Homes in the village of Denganmal in western India do not have running water. The only drinking water comes from two wells at the foot of a hill outside the village. The well is often so crowded that the walk and wait can take hours in the sweltering heat.

The solution for some of the local men is a "water wife". Reuters photographer Danish Siddiqui travelled to the village about 140 km from Mumbai to see how this practice works.

Sakharam Bhagat, 66, now has three wives, two of whom he married only to make sure his household has enough water.

water wives india
Sakharam Bhagat, 66, poses with his wives (left to right) Sakhri, Tuki and Bhaagi inside their house in Denganmal village, Maharashtra state, India (Danish Siddiqui/Reuters)

"My first wife was busy with the kids. I had to have someone to bring us water, and marrying again was the only option," said Bhagat, who works as a day labourer on a farm in a nearby village. "When my second wife fell sick and was unable to fetch water, I married a third."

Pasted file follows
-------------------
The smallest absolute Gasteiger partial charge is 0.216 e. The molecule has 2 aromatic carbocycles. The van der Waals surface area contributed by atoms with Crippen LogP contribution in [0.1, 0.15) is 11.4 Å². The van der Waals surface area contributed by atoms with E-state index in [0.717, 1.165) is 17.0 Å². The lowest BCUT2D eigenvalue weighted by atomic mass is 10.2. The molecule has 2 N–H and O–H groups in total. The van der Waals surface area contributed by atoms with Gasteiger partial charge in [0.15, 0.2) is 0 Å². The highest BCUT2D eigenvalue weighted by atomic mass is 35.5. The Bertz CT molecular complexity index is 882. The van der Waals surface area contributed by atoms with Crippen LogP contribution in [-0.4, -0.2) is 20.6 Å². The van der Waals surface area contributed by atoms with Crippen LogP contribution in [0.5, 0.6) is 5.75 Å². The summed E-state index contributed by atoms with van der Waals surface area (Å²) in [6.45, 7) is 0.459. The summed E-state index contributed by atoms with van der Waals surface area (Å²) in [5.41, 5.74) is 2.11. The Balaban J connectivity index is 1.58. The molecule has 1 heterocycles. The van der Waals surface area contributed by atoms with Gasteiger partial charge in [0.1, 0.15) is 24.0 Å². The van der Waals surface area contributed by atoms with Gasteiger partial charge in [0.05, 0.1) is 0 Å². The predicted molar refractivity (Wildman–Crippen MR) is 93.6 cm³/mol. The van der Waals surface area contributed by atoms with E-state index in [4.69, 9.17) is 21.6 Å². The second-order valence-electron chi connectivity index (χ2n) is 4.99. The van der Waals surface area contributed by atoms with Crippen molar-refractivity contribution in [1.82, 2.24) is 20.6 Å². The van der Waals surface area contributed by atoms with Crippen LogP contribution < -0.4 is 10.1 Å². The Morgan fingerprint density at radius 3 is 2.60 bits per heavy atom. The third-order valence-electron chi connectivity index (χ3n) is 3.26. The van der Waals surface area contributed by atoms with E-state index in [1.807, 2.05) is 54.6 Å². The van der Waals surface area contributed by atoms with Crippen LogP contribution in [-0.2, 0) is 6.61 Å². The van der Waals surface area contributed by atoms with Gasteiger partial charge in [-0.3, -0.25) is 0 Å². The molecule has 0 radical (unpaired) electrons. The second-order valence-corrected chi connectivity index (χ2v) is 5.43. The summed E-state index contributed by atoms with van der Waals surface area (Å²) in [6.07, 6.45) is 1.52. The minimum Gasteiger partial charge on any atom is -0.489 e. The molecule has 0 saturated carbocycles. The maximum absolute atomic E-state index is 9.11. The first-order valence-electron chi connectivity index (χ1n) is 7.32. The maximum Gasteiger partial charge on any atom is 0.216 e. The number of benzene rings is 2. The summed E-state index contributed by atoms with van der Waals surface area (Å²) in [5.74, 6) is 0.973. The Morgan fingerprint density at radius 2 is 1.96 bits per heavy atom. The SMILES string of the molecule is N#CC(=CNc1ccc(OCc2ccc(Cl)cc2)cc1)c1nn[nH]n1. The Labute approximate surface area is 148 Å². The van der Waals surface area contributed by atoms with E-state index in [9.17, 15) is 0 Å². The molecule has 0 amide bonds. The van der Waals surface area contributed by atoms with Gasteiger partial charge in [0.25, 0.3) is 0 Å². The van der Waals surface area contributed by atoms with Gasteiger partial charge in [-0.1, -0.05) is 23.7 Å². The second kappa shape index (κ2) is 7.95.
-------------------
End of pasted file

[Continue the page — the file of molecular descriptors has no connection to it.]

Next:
Bhagat's wives all live in the same house with him but have separate rooms and kitchens. Two of them are entrusted with fetching water, while the third manages the cooking.

The women, some of them widows or abandoned, are also happy with the arrangement. "We are like sisters. We help each other," said his first wife, Tuki. "Sometimes we might have problems, but we solve them among ourselves."

In Denganmal, a cluster of about 100 thatched houses set on an expanse of barren land, most men work as farm labourers, barely earning the minimum wage. Marrying for water has been the norm here for many years, villagers said.

Polygamy is illegal in India, but, in this village, "water wives" are common.

"It is not easy to have a big family when there is no water," said Namdeo, another villager who has two wives.

The families are suffering the consequences of a critical shortage of safe drinking water in India's villages, as well as the fallout from the most severe drought that his state has faced in a decade.

The government estimated last year that more than 19,000 villages in Maharashtra state had no access to water. India is again facing the threat of a drought this year, with monsoon rains expected to be weaker than average.